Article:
Marilyn’s sunset, August 4, 2008
I’m wrapping things up here at Jentel now, using up the last of the ‘good’ pulp by making sheets for the final, final copies of (S)Edition, which will be finished in Chicago, as soon as I can get the cover pulp re-beaten and reworked. I made 22 here. There was significant progress on the new piece, prior to August 5th, but for now, I am leaving it alone; I haven’t been able to give it the focus it needs.
It’s been a rough few days. This is the second time someone very important to me has died while I was on a residency. Masumi’s death, two years ago, was sudden, unexpected, horrible. In July, I knew as I drove away from Chicago that I would never see Marilyn again, at least in this life, but I had gotten to visit her, to say goodbye. So, I didn’t anticipate the depth of my grief, having gone through a great deal of it before I left. On Friday, the day of her memorial, I made a private ritual for her here, as I had done for Masumi, but it didn’t seem to comfort me as much as it did then. Marilyn was all about bringing people together, and I really, really needed to be with “us”, with the huge community she formed. Then, Audrey sent me the utterly perfect, poignant eulogy she had written and read at the memorial, and that began to help.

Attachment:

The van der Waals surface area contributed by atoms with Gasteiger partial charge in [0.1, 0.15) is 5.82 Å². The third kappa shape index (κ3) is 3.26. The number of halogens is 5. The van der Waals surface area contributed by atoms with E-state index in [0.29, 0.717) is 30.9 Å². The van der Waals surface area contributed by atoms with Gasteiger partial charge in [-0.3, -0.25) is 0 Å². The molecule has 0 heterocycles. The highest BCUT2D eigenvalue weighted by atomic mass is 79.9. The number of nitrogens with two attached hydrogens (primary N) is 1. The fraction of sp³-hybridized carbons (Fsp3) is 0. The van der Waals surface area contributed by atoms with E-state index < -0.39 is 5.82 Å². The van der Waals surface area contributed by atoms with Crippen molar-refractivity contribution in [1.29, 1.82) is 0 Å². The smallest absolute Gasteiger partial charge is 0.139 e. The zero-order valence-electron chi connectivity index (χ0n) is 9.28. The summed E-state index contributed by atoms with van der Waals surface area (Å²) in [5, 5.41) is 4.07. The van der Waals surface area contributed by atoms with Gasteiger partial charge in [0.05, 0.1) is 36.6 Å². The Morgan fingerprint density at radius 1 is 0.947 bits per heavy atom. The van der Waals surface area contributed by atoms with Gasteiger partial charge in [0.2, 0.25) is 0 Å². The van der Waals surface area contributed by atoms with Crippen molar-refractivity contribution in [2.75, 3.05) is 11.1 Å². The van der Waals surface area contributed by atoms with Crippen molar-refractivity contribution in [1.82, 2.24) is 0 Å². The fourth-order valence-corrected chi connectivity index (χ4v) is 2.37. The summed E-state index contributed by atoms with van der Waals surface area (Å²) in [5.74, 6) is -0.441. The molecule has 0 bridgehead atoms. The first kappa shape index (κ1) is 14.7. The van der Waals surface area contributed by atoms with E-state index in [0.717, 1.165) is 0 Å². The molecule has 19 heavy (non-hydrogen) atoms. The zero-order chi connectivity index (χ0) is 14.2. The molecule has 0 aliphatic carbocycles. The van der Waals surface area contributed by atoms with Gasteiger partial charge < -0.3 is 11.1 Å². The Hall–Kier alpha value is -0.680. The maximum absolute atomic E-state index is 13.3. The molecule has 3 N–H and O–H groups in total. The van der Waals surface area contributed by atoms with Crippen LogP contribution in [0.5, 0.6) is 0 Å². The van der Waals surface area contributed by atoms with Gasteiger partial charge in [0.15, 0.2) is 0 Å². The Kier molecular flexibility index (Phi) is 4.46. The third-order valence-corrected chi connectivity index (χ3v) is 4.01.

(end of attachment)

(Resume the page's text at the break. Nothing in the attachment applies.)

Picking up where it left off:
I want to write about Marilyn, but I haven’t been able to. My experience with her is so very closely tied to the place she built and allowed me to help build, in my own way. When I try to write about her, I fall into the vast gulf between “then” and “now”. When I can teach myself to write simply about the incredible “then” that changed my life, that I am forever grateful to have experienced, I will make my own memorial. I need to do it, and Marilyn deserves every reminiscence that each one of the multitudes of people she affected cares to share.
But for now, I will make paper, and go for my sunset walk, watch the huge herds of deer that appear in the early evening, and remember.
The beautiful solitary doe I encountered the morning of August 5th, walking slowly away.